We left our daughter for the first time with a baby sitter when she was about two. Although she knew her carer well she was distressed at our departure – until, that is, she became distracted.

I told her we were going to the theatre and would be ‘back soon’.

She dismissed the ‘back soon’ bit: after all her notions of time are not like mine. A minute can be an aeon when you want your mum.

However, she latched on to ‘theatre’ – a word not previously encountered. ‘That’s in my name’ she declared. And truly it was: Thea recognised not the meaning of the word but its individual components. She was able to segment the longer word into one that was important to her. Later that month she delightedly noticed the phonological similarities between ‘Smarties’ and ‘Martin’.

Preschool phonological awareness skills significantly predict later reading ability; but it also seems that phonemic awareness is a skill which develops through learning to read. Problems in detecting differences between groups of spoken words, or in deleting individual sound segments, (e.g. ‘flag’ without ‘f’, ‘enigma’ without ‘ig’), are believed to lead to phonemic awareness difficulties.

So, because Thea was playing with sounds within words at such a young age, I was confident that she was likely to become a proficient reader and speller.

Reading skill is closely associated with the ability to hear and process the sounds in spoken words, and to be able to segment these. (That’s why getting a child’s hearing checked is so important). When the child sees words in print s/he needs to recognise that these visual symbols represent sounds. Visual difficulties can very well contribute to a dyslexic profile, but auditory processing tends to be the most fundamental, not to mention intractable, challenge. (Get eyes checked regularly too).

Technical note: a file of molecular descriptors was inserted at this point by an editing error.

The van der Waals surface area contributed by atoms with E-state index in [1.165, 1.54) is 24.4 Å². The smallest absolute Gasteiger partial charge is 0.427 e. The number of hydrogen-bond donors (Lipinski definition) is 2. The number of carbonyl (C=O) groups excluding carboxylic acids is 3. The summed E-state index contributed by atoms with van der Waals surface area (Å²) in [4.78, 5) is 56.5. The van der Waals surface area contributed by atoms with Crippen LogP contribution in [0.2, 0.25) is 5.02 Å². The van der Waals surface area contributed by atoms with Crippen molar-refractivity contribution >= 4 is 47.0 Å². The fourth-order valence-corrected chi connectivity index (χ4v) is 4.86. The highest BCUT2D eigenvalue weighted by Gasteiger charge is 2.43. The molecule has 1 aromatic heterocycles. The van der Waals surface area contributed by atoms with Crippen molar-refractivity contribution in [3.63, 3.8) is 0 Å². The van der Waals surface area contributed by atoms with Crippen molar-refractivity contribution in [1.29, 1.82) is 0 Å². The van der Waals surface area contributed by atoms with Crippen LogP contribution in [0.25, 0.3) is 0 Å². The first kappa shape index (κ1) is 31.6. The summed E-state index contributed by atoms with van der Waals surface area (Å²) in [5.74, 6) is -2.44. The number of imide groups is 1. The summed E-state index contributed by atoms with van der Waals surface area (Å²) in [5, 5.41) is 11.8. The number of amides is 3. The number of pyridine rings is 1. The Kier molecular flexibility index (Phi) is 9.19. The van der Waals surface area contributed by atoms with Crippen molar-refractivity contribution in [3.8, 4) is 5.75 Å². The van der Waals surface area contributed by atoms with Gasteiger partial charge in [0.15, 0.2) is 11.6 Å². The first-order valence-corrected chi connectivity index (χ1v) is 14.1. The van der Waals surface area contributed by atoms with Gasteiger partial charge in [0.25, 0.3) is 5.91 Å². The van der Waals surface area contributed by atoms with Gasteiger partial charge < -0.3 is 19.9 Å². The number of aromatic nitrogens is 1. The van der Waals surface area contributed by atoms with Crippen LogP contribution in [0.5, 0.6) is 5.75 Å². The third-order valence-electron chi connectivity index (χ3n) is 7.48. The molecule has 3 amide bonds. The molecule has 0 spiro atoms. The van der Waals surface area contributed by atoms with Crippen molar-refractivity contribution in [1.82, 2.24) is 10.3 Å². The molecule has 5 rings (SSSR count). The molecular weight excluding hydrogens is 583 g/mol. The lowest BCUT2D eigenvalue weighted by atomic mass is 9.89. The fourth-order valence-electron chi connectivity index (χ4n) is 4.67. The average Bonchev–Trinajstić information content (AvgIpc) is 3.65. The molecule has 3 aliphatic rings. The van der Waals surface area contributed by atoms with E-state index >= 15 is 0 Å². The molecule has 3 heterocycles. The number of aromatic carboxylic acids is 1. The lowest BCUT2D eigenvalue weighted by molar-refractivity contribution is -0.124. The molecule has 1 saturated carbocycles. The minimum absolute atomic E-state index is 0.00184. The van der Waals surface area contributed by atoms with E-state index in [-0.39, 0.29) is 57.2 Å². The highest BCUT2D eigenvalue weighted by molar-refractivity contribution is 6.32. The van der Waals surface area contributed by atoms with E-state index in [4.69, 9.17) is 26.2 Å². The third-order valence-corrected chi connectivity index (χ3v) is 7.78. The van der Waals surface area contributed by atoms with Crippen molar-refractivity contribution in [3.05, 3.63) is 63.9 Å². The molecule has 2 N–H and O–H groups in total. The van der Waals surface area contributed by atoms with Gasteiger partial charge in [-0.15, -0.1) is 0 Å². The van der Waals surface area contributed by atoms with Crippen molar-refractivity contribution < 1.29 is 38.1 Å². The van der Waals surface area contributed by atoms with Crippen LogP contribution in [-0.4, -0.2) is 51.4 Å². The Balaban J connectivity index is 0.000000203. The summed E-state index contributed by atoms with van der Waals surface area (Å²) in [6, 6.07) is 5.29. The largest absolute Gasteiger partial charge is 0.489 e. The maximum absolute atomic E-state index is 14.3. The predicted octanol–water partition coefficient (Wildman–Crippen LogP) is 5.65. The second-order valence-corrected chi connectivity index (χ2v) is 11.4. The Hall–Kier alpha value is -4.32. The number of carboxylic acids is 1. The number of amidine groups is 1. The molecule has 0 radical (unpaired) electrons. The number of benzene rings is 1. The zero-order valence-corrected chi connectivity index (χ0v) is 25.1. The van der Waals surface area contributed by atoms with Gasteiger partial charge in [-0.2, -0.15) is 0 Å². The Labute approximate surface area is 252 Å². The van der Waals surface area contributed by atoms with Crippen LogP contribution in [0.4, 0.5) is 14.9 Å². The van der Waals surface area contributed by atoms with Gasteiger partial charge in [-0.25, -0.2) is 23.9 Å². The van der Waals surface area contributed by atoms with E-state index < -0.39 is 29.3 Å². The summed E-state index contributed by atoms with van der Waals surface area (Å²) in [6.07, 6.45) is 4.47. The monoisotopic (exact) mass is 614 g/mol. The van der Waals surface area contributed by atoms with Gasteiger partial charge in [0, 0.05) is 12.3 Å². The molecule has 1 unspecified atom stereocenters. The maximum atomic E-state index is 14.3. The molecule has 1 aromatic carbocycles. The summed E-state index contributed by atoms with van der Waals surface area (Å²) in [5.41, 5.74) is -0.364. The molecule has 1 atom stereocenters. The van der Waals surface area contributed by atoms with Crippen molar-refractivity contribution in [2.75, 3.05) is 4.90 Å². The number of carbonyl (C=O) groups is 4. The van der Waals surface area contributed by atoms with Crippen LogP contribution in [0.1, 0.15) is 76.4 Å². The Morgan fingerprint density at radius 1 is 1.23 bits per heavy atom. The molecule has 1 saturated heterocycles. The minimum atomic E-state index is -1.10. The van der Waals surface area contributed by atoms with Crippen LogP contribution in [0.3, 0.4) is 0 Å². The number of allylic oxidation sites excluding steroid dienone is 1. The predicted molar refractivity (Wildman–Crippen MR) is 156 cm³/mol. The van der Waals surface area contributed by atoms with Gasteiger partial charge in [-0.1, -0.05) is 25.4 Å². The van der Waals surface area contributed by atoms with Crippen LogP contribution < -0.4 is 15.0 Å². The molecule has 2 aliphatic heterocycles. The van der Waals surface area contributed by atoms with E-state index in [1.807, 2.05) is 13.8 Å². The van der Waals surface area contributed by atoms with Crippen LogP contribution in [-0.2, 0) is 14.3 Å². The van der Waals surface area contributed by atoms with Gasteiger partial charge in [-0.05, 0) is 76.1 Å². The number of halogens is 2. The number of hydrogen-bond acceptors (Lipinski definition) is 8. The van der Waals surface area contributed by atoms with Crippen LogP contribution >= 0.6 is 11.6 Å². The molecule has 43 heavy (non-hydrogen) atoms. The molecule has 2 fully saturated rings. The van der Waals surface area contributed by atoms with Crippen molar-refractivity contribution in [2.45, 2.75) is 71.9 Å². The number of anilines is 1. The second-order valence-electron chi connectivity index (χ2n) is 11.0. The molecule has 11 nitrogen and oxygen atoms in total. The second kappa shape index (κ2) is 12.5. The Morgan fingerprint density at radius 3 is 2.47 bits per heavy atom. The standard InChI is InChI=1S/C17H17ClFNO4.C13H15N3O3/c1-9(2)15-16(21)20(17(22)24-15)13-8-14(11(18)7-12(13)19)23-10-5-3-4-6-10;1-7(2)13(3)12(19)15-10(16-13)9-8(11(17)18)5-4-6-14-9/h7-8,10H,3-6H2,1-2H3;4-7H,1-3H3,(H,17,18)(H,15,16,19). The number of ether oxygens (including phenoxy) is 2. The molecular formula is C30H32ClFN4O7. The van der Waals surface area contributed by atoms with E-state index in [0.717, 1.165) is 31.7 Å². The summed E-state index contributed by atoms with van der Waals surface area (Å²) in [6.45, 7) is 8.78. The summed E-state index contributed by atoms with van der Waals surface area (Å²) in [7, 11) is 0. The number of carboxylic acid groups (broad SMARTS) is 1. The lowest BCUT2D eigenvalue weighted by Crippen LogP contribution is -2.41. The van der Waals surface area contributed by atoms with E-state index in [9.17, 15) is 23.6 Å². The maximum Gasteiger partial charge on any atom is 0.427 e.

Ascertaining whether a child can read nonsense words is an important part of assessment, as difficulties here can be a product of this primary underlying phonological disorder.

In addition, as well as difficulties encountered in applying phonemic information in reading tasks, such as non-word reading; poor readers’ demonstration of deficiencies in verbal processing have been noted in auditory perception, in segmentation, and in speech production difficulties. (Has s/he had input from Speech and Language Therapists?).

Also crucial for an identification of dyslexia are differences in phonological processing speed. Poor readers may have similar levels of accuracy in tests of phonological awareness, yet remain slower to progress in terms of their reading development. Slower response times taken for processing sounds and words are indicative of deeper phonological problems.

Such slowness to process phonological information, then results in tardiness in learning verbal labels for new reading words. Taken together these inefficiencies impact on a poor reader’s ability to establish and retrieve phonological representations from long term memory, and thus accounts for word recognition difficulties. This would also in part explain the fact that many poor readers in the early stages rely so heavily on visual codes in acquisition and phonemic processing, as well as in other reading-based tasks. All this can hide fundamental difficulties until too many unfamiliar words appear or the working memory is so overloaded that no more sight vocabulary can be retained.

The child who ‘can read with my eyes shut’, the book child who knows much about formal language structures and the nature of early reading schemes, can delude himself and his teachers into thinking that reading is developing apace. It is often at transition times that alarm bells begin to ring: when reading and writing tasks demand more complex vocabulary along with increased quantity of text read and produced.

Anyway, this was meant to be a short post in my holidays, pointing out this rather charming clip of a 2 year old well on the way to achieving proficiency in phonological processing. So, I’ll stop and go and read a good book now.